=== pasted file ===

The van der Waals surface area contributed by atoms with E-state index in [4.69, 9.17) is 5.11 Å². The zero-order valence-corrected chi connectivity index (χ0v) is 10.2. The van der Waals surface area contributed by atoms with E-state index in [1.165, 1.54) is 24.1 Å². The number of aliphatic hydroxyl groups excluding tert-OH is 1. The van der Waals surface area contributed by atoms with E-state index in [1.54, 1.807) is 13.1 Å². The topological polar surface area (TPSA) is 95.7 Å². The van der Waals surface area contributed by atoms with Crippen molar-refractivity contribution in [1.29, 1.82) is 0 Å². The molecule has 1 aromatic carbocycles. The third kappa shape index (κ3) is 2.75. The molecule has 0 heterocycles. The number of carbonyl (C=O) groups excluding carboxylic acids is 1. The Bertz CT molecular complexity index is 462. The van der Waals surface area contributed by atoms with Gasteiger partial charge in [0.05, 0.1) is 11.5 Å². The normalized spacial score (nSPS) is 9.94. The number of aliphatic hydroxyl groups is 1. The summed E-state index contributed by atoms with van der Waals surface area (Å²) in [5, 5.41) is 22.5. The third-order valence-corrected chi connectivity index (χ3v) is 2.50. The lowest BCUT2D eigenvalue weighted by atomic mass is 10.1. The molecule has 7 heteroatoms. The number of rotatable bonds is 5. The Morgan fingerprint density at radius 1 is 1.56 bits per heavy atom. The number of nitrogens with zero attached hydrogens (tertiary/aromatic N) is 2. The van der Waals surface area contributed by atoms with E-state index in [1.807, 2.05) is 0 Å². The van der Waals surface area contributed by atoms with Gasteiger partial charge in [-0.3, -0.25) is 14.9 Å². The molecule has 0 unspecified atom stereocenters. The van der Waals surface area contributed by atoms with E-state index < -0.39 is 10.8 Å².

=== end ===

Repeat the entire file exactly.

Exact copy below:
The van der Waals surface area contributed by atoms with E-state index in [4.69, 9.17) is 5.11 Å². The zero-order valence-corrected chi connectivity index (χ0v) is 10.2. The van der Waals surface area contributed by atoms with E-state index in [1.165, 1.54) is 24.1 Å². The number of aliphatic hydroxyl groups excluding tert-OH is 1. The van der Waals surface area contributed by atoms with E-state index in [1.54, 1.807) is 13.1 Å². The topological polar surface area (TPSA) is 95.7 Å². The van der Waals surface area contributed by atoms with Crippen molar-refractivity contribution in [1.29, 1.82) is 0 Å². The molecule has 1 aromatic carbocycles. The third kappa shape index (κ3) is 2.75. The molecule has 0 heterocycles. The number of carbonyl (C=O) groups excluding carboxylic acids is 1. The Bertz CT molecular complexity index is 462. The van der Waals surface area contributed by atoms with Gasteiger partial charge in [0.05, 0.1) is 11.5 Å². The normalized spacial score (nSPS) is 9.94. The number of aliphatic hydroxyl groups is 1. The summed E-state index contributed by atoms with van der Waals surface area (Å²) in [5, 5.41) is 22.5. The third-order valence-corrected chi connectivity index (χ3v) is 2.50. The lowest BCUT2D eigenvalue weighted by atomic mass is 10.1. The molecule has 7 heteroatoms. The number of rotatable bonds is 5. The Morgan fingerprint density at radius 1 is 1.56 bits per heavy atom. The number of nitrogens with zero attached hydrogens (tertiary/aromatic N) is 2. The van der Waals surface area contributed by atoms with E-state index in [1.807, 2.05) is 0 Å². The van der Waals surface area contributed by atoms with Gasteiger partial charge in [-0.3, -0.25) is 14.9 Å². The molecule has 0 unspecified atom stereocenters. The van der Waals surface area contributed by atoms with E-state index < -0.39 is 10.8 Å².